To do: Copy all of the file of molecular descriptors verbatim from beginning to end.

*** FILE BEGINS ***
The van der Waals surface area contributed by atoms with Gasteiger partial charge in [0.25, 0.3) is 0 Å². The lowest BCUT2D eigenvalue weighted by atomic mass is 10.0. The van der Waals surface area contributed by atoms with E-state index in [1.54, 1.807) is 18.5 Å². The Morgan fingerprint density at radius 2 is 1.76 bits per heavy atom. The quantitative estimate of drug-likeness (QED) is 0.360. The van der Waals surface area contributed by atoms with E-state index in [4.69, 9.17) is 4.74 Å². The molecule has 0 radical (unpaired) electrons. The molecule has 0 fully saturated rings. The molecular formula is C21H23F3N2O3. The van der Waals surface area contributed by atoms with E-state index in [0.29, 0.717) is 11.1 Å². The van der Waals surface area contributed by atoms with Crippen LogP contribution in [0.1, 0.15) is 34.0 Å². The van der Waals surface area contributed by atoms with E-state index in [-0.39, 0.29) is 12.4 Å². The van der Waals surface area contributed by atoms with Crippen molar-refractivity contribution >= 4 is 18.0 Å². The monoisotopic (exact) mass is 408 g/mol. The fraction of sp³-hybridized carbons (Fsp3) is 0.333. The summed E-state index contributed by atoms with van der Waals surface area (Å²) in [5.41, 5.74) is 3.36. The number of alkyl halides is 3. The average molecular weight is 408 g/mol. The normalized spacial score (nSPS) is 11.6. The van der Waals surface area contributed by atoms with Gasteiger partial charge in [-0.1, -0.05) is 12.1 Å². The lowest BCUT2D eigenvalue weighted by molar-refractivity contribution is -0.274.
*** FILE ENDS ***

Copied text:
The van der Waals surface area contributed by atoms with Gasteiger partial charge in [0.25, 0.3) is 0 Å². The lowest BCUT2D eigenvalue weighted by atomic mass is 10.0. The van der Waals surface area contributed by atoms with E-state index in [1.54, 1.807) is 18.5 Å². The Morgan fingerprint density at radius 2 is 1.76 bits per heavy atom. The quantitative estimate of drug-likeness (QED) is 0.360. The van der Waals surface area contributed by atoms with E-state index in [4.69, 9.17) is 4.74 Å². The molecule has 0 radical (unpaired) electrons. The molecule has 0 fully saturated rings. The molecular formula is C21H23F3N2O3. The van der Waals surface area contributed by atoms with E-state index in [0.29, 0.717) is 11.1 Å². The van der Waals surface area contributed by atoms with Crippen LogP contribution in [0.1, 0.15) is 34.0 Å². The van der Waals surface area contributed by atoms with E-state index in [-0.39, 0.29) is 12.4 Å². The van der Waals surface area contributed by atoms with Crippen molar-refractivity contribution >= 4 is 18.0 Å². The monoisotopic (exact) mass is 408 g/mol. The fraction of sp³-hybridized carbons (Fsp3) is 0.333. The summed E-state index contributed by atoms with van der Waals surface area (Å²) in [5.41, 5.74) is 3.36. The number of alkyl halides is 3. The average molecular weight is 408 g/mol. The normalized spacial score (nSPS) is 11.6. The van der Waals surface area contributed by atoms with Gasteiger partial charge in [-0.1, -0.05) is 12.1 Å². The lowest BCUT2D eigenvalue weighted by molar-refractivity contribution is -0.274.